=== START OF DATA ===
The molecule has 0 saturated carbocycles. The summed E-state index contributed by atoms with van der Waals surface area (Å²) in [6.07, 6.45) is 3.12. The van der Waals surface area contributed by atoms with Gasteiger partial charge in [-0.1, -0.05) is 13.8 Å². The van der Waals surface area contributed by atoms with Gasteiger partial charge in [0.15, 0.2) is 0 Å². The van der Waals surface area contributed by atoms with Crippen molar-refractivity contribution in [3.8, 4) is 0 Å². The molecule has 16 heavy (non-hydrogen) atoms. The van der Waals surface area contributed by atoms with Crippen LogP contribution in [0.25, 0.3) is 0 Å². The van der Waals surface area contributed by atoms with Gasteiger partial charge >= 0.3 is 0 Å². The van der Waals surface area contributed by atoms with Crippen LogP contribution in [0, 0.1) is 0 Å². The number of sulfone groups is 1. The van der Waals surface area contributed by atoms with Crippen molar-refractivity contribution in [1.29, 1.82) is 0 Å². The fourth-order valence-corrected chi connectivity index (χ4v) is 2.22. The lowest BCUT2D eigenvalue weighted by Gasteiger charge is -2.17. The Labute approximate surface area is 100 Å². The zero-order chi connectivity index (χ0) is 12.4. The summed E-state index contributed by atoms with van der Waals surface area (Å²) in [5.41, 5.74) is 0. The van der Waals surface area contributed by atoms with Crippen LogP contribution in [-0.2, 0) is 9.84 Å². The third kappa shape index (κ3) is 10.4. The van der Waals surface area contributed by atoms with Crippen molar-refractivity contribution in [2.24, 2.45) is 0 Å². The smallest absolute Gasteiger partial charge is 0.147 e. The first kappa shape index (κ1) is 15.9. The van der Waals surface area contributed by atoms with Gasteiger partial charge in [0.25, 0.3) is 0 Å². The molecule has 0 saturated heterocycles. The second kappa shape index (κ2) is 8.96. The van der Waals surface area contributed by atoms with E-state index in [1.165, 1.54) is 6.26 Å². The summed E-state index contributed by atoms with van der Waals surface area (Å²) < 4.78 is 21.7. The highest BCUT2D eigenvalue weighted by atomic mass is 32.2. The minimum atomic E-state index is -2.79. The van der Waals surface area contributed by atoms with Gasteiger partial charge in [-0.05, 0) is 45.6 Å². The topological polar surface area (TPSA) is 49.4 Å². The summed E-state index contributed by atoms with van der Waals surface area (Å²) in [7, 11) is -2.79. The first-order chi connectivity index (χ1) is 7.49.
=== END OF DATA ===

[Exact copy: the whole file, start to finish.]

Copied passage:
The molecule has 0 saturated carbocycles. The summed E-state index contributed by atoms with van der Waals surface area (Å²) in [6.07, 6.45) is 3.12. The van der Waals surface area contributed by atoms with Gasteiger partial charge in [-0.1, -0.05) is 13.8 Å². The van der Waals surface area contributed by atoms with Gasteiger partial charge in [0.15, 0.2) is 0 Å². The van der Waals surface area contributed by atoms with Crippen molar-refractivity contribution in [3.8, 4) is 0 Å². The molecule has 16 heavy (non-hydrogen) atoms. The van der Waals surface area contributed by atoms with Crippen LogP contribution in [0.25, 0.3) is 0 Å². The van der Waals surface area contributed by atoms with Gasteiger partial charge >= 0.3 is 0 Å². The van der Waals surface area contributed by atoms with Crippen LogP contribution in [0, 0.1) is 0 Å². The number of sulfone groups is 1. The van der Waals surface area contributed by atoms with Crippen molar-refractivity contribution in [1.29, 1.82) is 0 Å². The fourth-order valence-corrected chi connectivity index (χ4v) is 2.22. The lowest BCUT2D eigenvalue weighted by Gasteiger charge is -2.17. The Labute approximate surface area is 100 Å². The zero-order chi connectivity index (χ0) is 12.4. The summed E-state index contributed by atoms with van der Waals surface area (Å²) in [5.41, 5.74) is 0. The van der Waals surface area contributed by atoms with Crippen LogP contribution in [-0.2, 0) is 9.84 Å². The third kappa shape index (κ3) is 10.4. The van der Waals surface area contributed by atoms with Crippen molar-refractivity contribution in [2.24, 2.45) is 0 Å². The smallest absolute Gasteiger partial charge is 0.147 e. The first kappa shape index (κ1) is 15.9. The van der Waals surface area contributed by atoms with Gasteiger partial charge in [0.25, 0.3) is 0 Å². The molecule has 0 saturated heterocycles. The second kappa shape index (κ2) is 8.96. The van der Waals surface area contributed by atoms with E-state index in [1.165, 1.54) is 6.26 Å². The summed E-state index contributed by atoms with van der Waals surface area (Å²) < 4.78 is 21.7. The highest BCUT2D eigenvalue weighted by atomic mass is 32.2. The minimum atomic E-state index is -2.79. The van der Waals surface area contributed by atoms with Gasteiger partial charge in [-0.05, 0) is 45.6 Å². The topological polar surface area (TPSA) is 49.4 Å². The summed E-state index contributed by atoms with van der Waals surface area (Å²) in [7, 11) is -2.79. The first-order chi connectivity index (χ1) is 7.49.